Keeper of His Home

by Chelsea McCafferty

I Wish I Could Make Her a Sister

medium_1461634812
chicks57 via photopin cc

This is going to be one of THOSE blogs. One of those really hard to write ones. One that really exposes the heart of an issue. Being real isn’t always easy, but in doing so we are often able to minister to and relate with others. It brings a sense of community and a feeling of understanding. It promotes compassion and gives others some insight into the trials of others which helps us to love them, support them and pray for them. So this is a REAL blog about REAL issues of life and the heart.

Tonight’s topic is especially hard though. You see, if you’ve never suffered through the pain and frustrations of infertility, you probably haven’t considered the many ways in which it affects a woman, a marriage or a family. There are so many emotions, trials and challenges. I have been experiencing one lately, as I deal with secondary infertility. (For those who don’t know, secondary infertility describes a woman who has been able to have a child but hasn’t been able to conceive or bring to term and deliver more children.)

My daughter is such a beautiful gift from God. She is five years old now and I can barely stand to see her grow up so quickly. I try to cherish every moment and every experience with her. She makes my life so special. The Lord was good to us in giving us this precious little girl, and I thank Him for her daily. I accept that she may be the only child He will give us, and that His plan is perfect, though we certainly have prayed for another miracle baby over the past five years.

While I am able to accept His will, it’s not to say it is without the occasional tear or heartbreak. A few nights ago I experienced a new kind of pain and it was for my daughter. She was playing with her little cousin and his big sister at Grammy’s house. At some point my daughter heard her big cousin referring to herself as the little one’s sister, so my daughter started to profess that she too was his sister. She was gently reminded that she isn’t the sister but rather the cousin and my brother (her uncle) went on to explain to her how special a cousin is. Still, despite their efforts to encourage her, she was heartbroken. She wasn’t a sister.

When they told me about this happening (I was at a wedding at the time), I was so sad for her. You see, we are part of a family and church family that places great importance on family and most of the families have been blessed with multiple children. In fact, many of our friends have very large families. We watch as sisters and brothers share sweet moments, hold brand new siblings, teach each other and love on one another. It’s precious and I’m so happy for those families. At the same time, I can’t help but ache for my daughter, who wants so badly to experience those moments, but can’t.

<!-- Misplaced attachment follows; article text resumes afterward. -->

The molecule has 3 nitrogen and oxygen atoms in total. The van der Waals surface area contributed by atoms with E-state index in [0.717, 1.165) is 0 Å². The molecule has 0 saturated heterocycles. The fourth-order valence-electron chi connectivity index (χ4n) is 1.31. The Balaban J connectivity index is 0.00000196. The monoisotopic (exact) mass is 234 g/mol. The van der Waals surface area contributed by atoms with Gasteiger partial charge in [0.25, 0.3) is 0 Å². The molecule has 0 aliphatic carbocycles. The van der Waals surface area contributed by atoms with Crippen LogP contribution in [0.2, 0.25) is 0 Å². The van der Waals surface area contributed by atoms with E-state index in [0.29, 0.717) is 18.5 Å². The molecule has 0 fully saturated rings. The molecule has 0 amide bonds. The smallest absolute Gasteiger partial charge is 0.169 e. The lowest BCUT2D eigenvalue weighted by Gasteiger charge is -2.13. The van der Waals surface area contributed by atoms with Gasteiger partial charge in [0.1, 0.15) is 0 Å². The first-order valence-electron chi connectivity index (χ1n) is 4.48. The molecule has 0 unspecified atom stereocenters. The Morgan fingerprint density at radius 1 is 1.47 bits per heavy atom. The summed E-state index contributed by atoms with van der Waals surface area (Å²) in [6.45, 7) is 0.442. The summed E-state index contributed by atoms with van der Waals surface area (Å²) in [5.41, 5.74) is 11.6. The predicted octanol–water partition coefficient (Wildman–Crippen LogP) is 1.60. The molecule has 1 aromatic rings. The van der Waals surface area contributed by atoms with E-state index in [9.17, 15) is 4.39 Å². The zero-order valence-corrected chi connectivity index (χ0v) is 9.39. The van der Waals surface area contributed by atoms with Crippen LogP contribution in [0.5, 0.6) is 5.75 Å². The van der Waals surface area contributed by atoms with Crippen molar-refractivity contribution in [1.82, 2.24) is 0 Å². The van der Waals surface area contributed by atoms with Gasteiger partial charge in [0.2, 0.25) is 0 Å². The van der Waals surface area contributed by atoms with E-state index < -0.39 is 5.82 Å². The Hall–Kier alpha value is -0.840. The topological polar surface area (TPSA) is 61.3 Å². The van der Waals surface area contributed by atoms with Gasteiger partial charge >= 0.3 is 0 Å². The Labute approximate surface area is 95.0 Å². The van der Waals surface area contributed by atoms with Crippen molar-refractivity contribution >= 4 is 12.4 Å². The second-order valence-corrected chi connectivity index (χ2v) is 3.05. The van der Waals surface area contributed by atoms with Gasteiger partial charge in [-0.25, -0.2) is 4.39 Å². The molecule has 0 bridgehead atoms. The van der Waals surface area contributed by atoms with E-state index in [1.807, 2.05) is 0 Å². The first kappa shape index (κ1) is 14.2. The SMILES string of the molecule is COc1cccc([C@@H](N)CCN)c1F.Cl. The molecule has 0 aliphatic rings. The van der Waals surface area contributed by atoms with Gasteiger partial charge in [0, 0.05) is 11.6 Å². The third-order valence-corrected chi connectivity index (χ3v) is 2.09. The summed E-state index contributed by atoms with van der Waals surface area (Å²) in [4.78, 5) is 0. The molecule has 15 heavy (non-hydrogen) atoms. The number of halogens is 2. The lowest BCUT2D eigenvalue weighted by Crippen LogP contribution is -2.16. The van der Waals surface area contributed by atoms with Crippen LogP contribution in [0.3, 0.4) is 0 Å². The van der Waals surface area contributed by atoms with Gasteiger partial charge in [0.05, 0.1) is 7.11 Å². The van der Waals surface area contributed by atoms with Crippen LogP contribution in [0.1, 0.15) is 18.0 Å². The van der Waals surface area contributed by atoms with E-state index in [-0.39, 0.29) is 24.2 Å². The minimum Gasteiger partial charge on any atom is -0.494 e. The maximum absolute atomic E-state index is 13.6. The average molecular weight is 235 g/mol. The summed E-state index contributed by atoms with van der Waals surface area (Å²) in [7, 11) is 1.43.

Sadness isn’t the only emotion for me. Whether or not it’s how I should feel, I’m often filled with guilt. I sometimes blame myself for not being able to make my daughter a sister. I would so love to give her that experience someday, and it’s my prayer that this will happen, but for now I’m left feeling inadequate and like a failure for not being able to make my little girl someone’s big sister. It’s a hard feeling to describe, but I’m sure other’s who have experienced similar circumstances will understand all too well.

I know that, just as I have to accept that I may never be able to mother another child, my daughter will have to accept that being someone’s sister in the traditional sense may not be God’s plan. What I will strive to remind her and assure her is that in the family of Jesus, she is a sister to many of God’s children. She will have friends who are like sisters. She will have big and little sisters in the Lord. While it may not be exactly the same, with Christ’s help it’ll be enough.

Perhaps our dreams of adopting will someday come to fruition and we’ll be able to give her siblings, but for now we will teach our daughter that God is the opener and closer of wombs. He is the one who knits families together, whether naturally or by adoption. He will give her plenty of opportunity to love others and to be loved. I pray now for my little girl’s heart, that she will have understanding in this and, even at this young age, trust the Lord. I pray also for this mommy’s heart, that I would feel the hurt when it’s needed but then move on to joy and contentment. I pray that my heart would see the opportunities all around me to use my mother’s heart to minister to others. I continue to thank God that I got the tremendous privilege of experiencing life forming and growing within me, and that I get to gaze upon my daughter’s beautiful face every day. Thank You Jesus!